Dark skin has always been viewed in a very negative light. Globally, dark skin is seen as ugly or a threat.


As a young black girl growing up here in Texas, I was constantly teased about being dark. It was very damaging to my self-esteem as a child. I mean people said a number of hurtful things to me. Here’s a short list of the most common:

  1. Anytime I came back to school from summer vacation, I would be called “Casper.” Why? Because I was “too dark.” I would hate the end of summer. I loved playing outside and feeling the sun on my skin. But once school started, I knew I was going to face the jokes. I was not mentally prepared for it.
  2. People would say that I was adopted because my mother is a light-skinned woman and I am her dark-skinned child. At one point, I actually believed it. This moment in my life was not easy. I questioned my mom if I was adopted. She explained to me that black peoples come in all shades. Also, she was married to my daddy (a dark-skinned man) and procreated with him. His genes are dominant, hence the color of my skin.
  3. Boys literally would not give me the time of day because I was not light skinned. WHEW. They were allllllll about the lighter skinned girls, biracial girls, or white girls. But me? I was only “homegirl” material. Yeah we can be FRIENDS, but to be seen dating me? Oh no. And they didn’t outwardly say it. Their actions and preference said it all for them. Their attraction was strictly geared towards women that were not dark.

Imagine carrying that burden from childhood to early adulthood every single day. Then imagine believing it. That was me. That was my mindset for so long because it was ingrained in my mind that I was ugly. I truly believed it. I never thought I was pretty. I didn’t believe my skin was beautiful. My personality is naturally dominant so although I seemed confident and sure of myself for so long, deep down inside I was hurting and self-hating.

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Finally, at the end of my freshman year of college, it clicked for me. I took a hard look at myself in the mirror and studied everything I saw. My skin. My physique. My hair. My clothes. I asked myself why I never saw myself in this way before. I realized that I was beautiful. My skin color was beautifully and wonderfully made. Who was I to walk on this earth and, with each breath God gave me, I used it to say I was ugly? Why? How dare I walk and say that what God made was ugly? That lit a fire in me. Not only did step into my beauty and acknowledged it, others started to notice too. Within months, I transformed! My confidence soared and reached new heights. I was finally comfortable.

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Now, it’s a slap in the face in what I see on social media today. Although I am very happy about the recognition that dark-skinned women are finally receiving, it’s still a slap in the face. Dark skin should not be “popular” now, but it is. However, with this newfound attention, more children that are of darker skin can be uplifted in knowing how beautiful their skin is. There is a reason why Brown Skin Girl by Beyoncé* is so extremely important. The lyrics “Brown skin girl/Ya skin just like pearls” means so much. Our skin is like pearls. It’s coveted. No matter how much negativity is received about dark skinned girls, in some way people are still trying to achieve what we naturally have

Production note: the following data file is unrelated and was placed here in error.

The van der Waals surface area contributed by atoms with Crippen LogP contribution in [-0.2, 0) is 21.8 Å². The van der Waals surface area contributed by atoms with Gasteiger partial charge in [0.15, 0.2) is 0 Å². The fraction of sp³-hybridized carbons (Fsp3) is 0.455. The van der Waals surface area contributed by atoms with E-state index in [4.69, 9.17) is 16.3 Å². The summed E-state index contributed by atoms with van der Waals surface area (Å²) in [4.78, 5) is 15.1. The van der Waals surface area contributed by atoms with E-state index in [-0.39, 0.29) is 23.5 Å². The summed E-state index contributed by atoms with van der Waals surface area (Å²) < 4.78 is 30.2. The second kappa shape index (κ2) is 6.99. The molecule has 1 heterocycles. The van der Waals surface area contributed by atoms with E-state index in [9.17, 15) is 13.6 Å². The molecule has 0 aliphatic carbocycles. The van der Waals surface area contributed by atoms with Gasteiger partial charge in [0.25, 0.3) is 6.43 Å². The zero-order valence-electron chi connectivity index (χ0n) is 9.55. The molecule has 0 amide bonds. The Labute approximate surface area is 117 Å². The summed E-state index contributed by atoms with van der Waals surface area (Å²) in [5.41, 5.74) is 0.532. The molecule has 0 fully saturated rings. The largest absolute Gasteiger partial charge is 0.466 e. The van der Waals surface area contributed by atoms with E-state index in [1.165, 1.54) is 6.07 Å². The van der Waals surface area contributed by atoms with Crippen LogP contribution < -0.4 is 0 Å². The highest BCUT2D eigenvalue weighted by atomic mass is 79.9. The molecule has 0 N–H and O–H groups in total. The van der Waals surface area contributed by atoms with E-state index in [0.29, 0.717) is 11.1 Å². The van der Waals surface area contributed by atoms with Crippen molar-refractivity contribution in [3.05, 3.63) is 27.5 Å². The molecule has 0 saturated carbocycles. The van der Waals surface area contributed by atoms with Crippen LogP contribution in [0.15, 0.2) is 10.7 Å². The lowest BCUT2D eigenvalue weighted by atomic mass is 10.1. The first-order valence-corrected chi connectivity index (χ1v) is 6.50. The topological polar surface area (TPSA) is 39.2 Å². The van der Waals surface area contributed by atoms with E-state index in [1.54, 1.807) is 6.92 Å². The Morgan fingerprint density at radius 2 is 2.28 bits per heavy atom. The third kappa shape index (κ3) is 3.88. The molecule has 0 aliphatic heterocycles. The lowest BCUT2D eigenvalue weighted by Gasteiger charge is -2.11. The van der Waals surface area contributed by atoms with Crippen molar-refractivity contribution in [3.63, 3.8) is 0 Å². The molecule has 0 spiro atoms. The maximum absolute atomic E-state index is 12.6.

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IN CONCLUSION, I want you to take away a few things. One, colorism is real and it is still rampant. If you are participating in it, try unlearning it and flip that negativity into uplifting your fellow brother/sister. Two, black/brown skin of ALL shades is beautiful. Period. No ifs, ands, or buts about it. Finally, if you can relate to the pain that I felt growing and are still experiencing it now, I want you to know that you are beautiful. You are wonderfully made. You are God’s most precious creation.



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Talk to y’all soon!





*If you haven’t watched Black Is King on Disney+, it is an absolute beautiful piece of work that EVERYONE should experience.

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5 thoughts on “Growing Up Dark-Skinned”

  1. Wow, being someone with crippling self esteem theres so much to unpack here! your experience is something I could never compare myself too, but even still thank you for writing this. I think the journey to loving ourselves is incredibly hard and even harder for others and it should be acknowledged. Also I think you are absolutely stunning.

  2. so beautifully said! Every. Single. Word. I remember how confident you were back at UNT and you helped me get out of my shell. Ill never forget when you came up to me at that lunch table outside of UNT. and was like “hey we’re sitting with you :)” .I was sitting all by myself lonely as ever being at college with no friends really. And then your kindness and obvious love for other people was like a light in my life. Im not sure if you remember all this, but I did 🙂 Love you girl!!

  3. Girl this was such a touching post and I can definitely relate to some parts of this post! I definitely had moments when I was younger where I wanted to be lighter and it was all due to things I witnessed in society etc. I’m glad that as I’ve grown up, I’ve grown to love the skin I’m in. This was an amazing post and read❤️

  4. Having a light skinned sister this is something i experienced alot. even within my own family. i had a great aunt tell me to my face that she considered me the “dark one” and thats how she referenced me in conversation for a few years.

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